The goal here was to reform H-GAC in a way that better represented Houston. Leaving is the last resort. If Fair for Houston is content with how the negotiations are going, that’s good enough for me. According to the story we should see some action at the next board meeting in about a month. If things are still at an impasse then, we’ll see if that moves us closer to the leave option.

In ending work on the plan, policy council members also denied Alcorn’s request for another 30 days to work on compromises, saying a deal was unattainable.

“I have heard from my constituents, and they do not want to change the voting structure, period,” Pearland Mayor Kevin Cole said.

Alcorn, also chairwoman of the H-GAC board of directors, said she would consult with the city’s legal department about what options are available going forward. While the decision does not immediately halt projects or stop planning for new roads and transit, it casts doubt on how Houston participates.


Without Houston on the regional board, under certain scenarios, the region could begin to lose out on federal funding or become less competitive for grants when the Houston area cannot provide universal support for projects.

That risk, however, did not prompt officials to move ahead without voting changes. Calling the idea of proportional voting everything from a confusing plan to a power grab, the majority suburban members of the transportation council defended the status quo of every member of the 27-person board being equal.

“In every instance this body has come together and voted for what is best for the region,” Sugar Land Mayor Joe Zimmerman said.

Very few of those votes have been contentious, but rancor has been growing since a 2021 decision to support the planned rebuild of Interstate 45 in Houston, over the objections of transportation council members from Houston and Harris County.

Since then, suburban officials have lamented changes to both H-GAC policy and project rankings, arguing they are too advantageous for urban areas as opposed to growing suburban regions.

Transportation council members voted 20-6 to end any work by H-GAC staff on proportional voting. The vote was opposed by Houston’s three members of the committee and appointees of Harris County, Metropolitan Transit Authority and Gulf Coast Rail District.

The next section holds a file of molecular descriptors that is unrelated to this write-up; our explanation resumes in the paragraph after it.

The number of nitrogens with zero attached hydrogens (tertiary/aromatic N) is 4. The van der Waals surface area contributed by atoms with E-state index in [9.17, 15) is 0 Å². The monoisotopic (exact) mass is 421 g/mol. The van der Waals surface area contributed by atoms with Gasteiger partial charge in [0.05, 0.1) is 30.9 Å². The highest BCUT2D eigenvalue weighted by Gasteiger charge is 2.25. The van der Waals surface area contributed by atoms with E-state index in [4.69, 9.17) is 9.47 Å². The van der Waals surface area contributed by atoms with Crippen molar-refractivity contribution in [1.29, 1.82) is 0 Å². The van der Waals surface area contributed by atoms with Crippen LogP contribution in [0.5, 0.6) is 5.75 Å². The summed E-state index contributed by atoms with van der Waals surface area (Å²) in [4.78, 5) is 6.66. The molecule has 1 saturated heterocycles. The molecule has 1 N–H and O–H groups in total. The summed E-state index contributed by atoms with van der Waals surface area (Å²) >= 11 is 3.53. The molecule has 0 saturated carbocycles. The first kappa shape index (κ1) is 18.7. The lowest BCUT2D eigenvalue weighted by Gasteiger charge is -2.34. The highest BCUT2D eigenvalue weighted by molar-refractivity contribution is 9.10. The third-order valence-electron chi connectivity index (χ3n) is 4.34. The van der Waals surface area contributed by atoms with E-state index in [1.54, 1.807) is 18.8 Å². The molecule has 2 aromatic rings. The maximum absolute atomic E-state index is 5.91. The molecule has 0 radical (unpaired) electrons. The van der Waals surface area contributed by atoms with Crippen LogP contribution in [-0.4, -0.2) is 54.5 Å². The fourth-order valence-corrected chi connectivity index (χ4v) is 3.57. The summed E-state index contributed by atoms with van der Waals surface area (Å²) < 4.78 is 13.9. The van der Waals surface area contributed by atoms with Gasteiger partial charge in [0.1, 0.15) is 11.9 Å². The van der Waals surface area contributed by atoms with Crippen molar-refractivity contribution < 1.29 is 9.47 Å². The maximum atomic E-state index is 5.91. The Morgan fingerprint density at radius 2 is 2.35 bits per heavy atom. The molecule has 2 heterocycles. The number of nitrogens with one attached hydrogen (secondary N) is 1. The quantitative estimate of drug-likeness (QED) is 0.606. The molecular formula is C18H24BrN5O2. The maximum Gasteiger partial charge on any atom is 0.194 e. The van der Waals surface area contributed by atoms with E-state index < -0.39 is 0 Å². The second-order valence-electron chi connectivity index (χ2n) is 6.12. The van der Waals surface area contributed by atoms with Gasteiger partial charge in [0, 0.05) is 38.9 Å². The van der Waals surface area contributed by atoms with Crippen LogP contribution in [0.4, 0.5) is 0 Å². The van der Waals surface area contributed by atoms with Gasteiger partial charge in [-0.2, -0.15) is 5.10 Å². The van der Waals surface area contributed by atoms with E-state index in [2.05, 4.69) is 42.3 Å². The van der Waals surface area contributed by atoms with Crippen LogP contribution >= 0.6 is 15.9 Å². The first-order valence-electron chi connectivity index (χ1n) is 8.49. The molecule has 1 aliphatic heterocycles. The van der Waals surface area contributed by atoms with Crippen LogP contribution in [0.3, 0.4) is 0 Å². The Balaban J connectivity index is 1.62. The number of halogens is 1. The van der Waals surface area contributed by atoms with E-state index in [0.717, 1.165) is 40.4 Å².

The minority, however, had support from Fort Bend County Commissioner Grady Prestage, who pointedly called the refusal to even continue discussions “pretty disrespectful and disingenuous.”

“We are serving a half-baked cake right now, and I think we need that month,” he said in support of Alcorn’s request for time, though he later voted with suburban interests. “I don’t like the spirit of that.”

Prestage added that ending the discussions “won’t heal some of the wounds we are going to inflict right now.”

Don’t forget the screw job on federal storm mitigation funds, which wasn’t part of the TPC but was part of the overall complaint about H-GAC. I will stipulate that the overall record for H-GAC and its representatives has been reasonable and focused on the needs of the region as a whole. I don’t know what the specific complaints of the suburban areas are about the H-GAC policy and project rankings, but they have the majority of the power and we have seen clear examples of how their representatives in the Legislature and Congress think about Houston, so trusting them to do right by us based on historic performance is not a bet I’m willing to make. There were provisions built into the voting reform proposals to ensure that Houston and Harris County did not have an unassailable majority to force its will on the rest of the body. They could have kept the dialog going to see what kind of consensus could be reached. This right here is why it was possible to convince a large number of Houston voters why change was needed.

I don’t know what happens next. I’ve been concerned about that possibility all along, but I was hopeful that compromise could be reached. Maybe people will cool off over the weekend and want to give it another go. If not, well, we tried. A few statements from Fair for Houston advocates before we go, from the Yes on Prop B Twitter feed:

Fair for Houston hasn’t released their statement yet; I’ll update when they do. In the meantime, we wait and see what happens next.

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One Response to How are the city’s talks with H-GAC going?

  1. David Fagan says:

    I support the outlying areas. This is a loose- loose situation for them. Once Houston starts getting more influence and control it will be the beginning of Houston taking over the entire board and the federal dollars that come with it. This is not about proportional representation, this is about the control of money. The Senate is governed in a similar, equal vote manner and proves the validity of that type of representation when one area has the potential to overrun a system of government. I hope Houston is forced to leave and follows its own charter, the outlying areas will be better off. If they lose the federal funds, so be it, because they would lose them to Houston and Harris county eventually anyway.